More seniors are online today than ever before which is drawing more scammers and con artists to the Internet than ever before. It’s so easy for anyone to set up a website and draw people in through pop-up offers and email links that they can be in operation one day, bilk thousands of dollars from victims and then disappear the next day. Any site that asks for credit card information, Social Security numbers, or personal information is suspect. You should never provide your Social Security number over the Internet or through email, and you should only provide credit card information on site with which you are familiar.
Fraudsters know that senior citizens are a very benevolent group, so false charities have proliferated in the last decade. Seniors are approached by scammers through telemarketing, emails, and the mail. Some will even pose as legitimate charities with names that sound very similar to familiar charities. If you are not familiar with a charity, ask for its registration number and a phone number to contact the organization. Even if you are familiar with a charity, take additional measures to determine that it is the real deal before contributing. A general rule of thumb is to avoid providing your credit card information over the phone under any circumstance.
How to Protect Yourself and Prevent Fraud
It’s up to each individual to become educated on the types of investment fraud and how to spot the warning signs. Where any of the following signs are present, you should take extra measures to investigate or simply walk away.
- Guarantees of returns higher than the 30 year U.S. Treasury Note
- Guarantees of a profit
- Foreign investment opportunities
- Mailings with P.O. Box return addresses
- “Must act quickly” declarations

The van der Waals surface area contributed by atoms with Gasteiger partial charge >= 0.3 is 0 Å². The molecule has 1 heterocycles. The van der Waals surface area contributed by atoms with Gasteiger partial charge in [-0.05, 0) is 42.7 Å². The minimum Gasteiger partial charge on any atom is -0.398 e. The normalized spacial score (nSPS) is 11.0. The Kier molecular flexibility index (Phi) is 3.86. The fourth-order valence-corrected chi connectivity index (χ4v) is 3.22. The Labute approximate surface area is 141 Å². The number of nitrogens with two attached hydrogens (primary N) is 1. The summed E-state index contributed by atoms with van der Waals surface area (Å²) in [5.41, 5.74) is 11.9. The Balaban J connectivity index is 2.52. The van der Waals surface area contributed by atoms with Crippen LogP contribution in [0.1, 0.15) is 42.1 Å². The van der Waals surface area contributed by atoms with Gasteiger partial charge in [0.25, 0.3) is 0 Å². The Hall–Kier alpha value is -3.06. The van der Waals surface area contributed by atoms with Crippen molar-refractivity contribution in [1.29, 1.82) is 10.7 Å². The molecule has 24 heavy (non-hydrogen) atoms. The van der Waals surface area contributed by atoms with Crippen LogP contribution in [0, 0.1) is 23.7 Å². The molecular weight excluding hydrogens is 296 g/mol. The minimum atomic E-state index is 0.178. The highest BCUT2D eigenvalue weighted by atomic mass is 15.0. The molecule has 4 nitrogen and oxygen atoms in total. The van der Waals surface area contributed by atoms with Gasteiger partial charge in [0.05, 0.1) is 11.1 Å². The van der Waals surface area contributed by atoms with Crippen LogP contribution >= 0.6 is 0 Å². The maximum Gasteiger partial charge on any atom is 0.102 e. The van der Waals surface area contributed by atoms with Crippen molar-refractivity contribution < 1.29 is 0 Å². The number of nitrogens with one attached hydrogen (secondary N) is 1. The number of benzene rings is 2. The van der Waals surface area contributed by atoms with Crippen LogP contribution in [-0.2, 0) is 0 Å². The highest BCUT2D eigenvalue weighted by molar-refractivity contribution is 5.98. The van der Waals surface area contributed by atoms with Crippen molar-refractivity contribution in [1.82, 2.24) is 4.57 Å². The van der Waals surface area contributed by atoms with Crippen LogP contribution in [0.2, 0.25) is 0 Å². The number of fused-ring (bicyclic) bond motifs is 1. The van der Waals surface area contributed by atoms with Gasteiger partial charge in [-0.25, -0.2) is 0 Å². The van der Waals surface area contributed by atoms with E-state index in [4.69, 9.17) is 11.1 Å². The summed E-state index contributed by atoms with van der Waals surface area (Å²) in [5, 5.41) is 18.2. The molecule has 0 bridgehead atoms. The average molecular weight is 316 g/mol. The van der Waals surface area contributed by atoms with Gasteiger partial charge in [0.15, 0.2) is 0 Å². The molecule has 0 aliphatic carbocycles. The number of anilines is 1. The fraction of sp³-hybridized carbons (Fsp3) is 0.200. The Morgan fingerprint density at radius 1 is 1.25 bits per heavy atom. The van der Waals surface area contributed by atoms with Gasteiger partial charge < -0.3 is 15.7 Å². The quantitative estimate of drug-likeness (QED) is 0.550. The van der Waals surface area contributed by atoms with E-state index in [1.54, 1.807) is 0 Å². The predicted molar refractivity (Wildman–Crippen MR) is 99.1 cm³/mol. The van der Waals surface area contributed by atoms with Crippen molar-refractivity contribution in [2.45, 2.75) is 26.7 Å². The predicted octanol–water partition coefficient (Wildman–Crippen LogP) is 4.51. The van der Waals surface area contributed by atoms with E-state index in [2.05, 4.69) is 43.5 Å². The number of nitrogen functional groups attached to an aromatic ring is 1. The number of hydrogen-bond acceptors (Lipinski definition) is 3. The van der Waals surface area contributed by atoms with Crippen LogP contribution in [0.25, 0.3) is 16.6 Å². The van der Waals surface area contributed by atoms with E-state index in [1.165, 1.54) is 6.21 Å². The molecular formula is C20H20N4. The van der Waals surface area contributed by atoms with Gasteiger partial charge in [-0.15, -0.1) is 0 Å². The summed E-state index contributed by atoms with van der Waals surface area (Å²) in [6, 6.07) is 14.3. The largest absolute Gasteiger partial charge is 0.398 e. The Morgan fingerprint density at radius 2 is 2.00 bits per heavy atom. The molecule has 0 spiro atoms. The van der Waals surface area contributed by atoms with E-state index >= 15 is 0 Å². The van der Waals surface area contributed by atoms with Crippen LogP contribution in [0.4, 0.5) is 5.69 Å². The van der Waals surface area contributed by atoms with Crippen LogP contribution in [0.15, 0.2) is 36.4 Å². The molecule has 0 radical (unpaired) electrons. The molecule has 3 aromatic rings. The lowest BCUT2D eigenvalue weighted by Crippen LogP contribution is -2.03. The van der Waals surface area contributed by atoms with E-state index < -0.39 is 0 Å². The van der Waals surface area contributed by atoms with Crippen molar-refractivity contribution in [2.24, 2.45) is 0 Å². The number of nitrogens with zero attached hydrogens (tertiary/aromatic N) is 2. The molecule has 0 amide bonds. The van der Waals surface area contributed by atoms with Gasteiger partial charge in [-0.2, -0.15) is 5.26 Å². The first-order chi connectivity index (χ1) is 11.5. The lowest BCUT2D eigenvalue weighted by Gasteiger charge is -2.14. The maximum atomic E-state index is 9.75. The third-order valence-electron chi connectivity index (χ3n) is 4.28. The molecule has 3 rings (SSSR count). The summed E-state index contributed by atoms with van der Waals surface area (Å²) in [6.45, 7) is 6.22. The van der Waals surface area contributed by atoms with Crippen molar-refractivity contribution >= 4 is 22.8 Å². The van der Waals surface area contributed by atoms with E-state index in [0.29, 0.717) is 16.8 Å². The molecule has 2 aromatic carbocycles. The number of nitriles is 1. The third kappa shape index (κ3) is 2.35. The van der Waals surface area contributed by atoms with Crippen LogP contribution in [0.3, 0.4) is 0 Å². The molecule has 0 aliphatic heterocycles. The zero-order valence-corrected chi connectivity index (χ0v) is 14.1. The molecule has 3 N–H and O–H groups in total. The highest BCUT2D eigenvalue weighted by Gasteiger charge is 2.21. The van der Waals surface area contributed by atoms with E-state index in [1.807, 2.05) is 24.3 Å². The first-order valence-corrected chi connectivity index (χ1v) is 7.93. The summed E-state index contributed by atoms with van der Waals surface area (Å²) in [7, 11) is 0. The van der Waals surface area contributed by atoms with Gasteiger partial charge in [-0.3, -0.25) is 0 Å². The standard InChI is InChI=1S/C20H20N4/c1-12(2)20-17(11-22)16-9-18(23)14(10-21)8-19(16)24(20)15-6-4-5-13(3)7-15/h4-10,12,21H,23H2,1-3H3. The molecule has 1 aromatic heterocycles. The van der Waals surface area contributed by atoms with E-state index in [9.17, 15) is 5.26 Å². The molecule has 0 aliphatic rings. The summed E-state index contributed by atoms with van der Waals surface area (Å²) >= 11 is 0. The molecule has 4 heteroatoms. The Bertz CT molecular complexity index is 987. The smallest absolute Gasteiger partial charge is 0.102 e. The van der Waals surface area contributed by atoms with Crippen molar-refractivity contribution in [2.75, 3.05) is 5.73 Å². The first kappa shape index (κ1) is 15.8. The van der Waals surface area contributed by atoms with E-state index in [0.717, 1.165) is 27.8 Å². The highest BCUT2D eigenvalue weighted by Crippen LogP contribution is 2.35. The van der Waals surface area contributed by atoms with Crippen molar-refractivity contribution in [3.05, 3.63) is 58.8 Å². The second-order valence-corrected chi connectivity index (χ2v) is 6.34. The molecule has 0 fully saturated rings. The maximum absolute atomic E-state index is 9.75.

- Refusal to stop calling or emailing after requested
- Request for payment via cash, check or money order
- High pressure sales tactics
- Requests for financial account information or Social Security numbers
- Return promises not in writing
- Lack of transparency in the offer or the investment operation
With it being so easy for people to create official looking websites and documents, it is so important to verify everything and conduct thorough due diligence on companies or individuals offering something that even remotely appears “too good to be true”. If public records of a company or individual don’t exist, walk away. If a verifiable track record doesn’t exist, run. If you Google someone’s name, and nothing shows up in the search results, be concerned. Above all, just use your common sense.
Make these your scam and fraud prevention rules to live by:
Know your “do not call” rights. Register your phone number with the national “do-not call” registry by calling (888)382-1222 or go to www.donotcall.gov. If a company continues to call after you ask them stop you can register a complaint with the same organization.
Report fraud: You can report incidences of telemarketing fraud through the NFIC at (800)876-7060 or by going to its website www.fraud.org.
Delete unsolicited emails: Chances are it’s either fraudulent or an annoyance. Either way you don’t need to read it.
Know who you’re dealing with: If you’re not familiar with a company or a charity, take a moment and look them up on the Better Business Bureau website http://www.bbb.org/complaints/file.html which compiles complaints filed by individuals.
If shopping online, know the offer: You need to not only know what exactly it is you are buying, you need to know everything else, such as cancellation and return policies, warranty terms, , shipping process and costs. If it is not detailed on the website, walk away.
*This content is developed from sources believed to be providing accurate information. The information provided is not written or intended as tax or legal advice and may not be relied on for purposes of avoiding any Federal tax penalties. Individuals are encouraged to seek advice from their own tax or legal counsel. Individuals involved in the estate planning process should work with an estate planning team, including their own personal legal or tax counsel. Neither the information presented nor any opinion expressed constitutes a representation by us of a specific investment or the purchase or sale of any securities. Asset allocation and diversification do not ensure a profit or protect against loss in declining markets. This material was developed and produced by Advisor Websites to provide information on a topic that may be of interest. Copyright 2014-2016 Advisor Websites.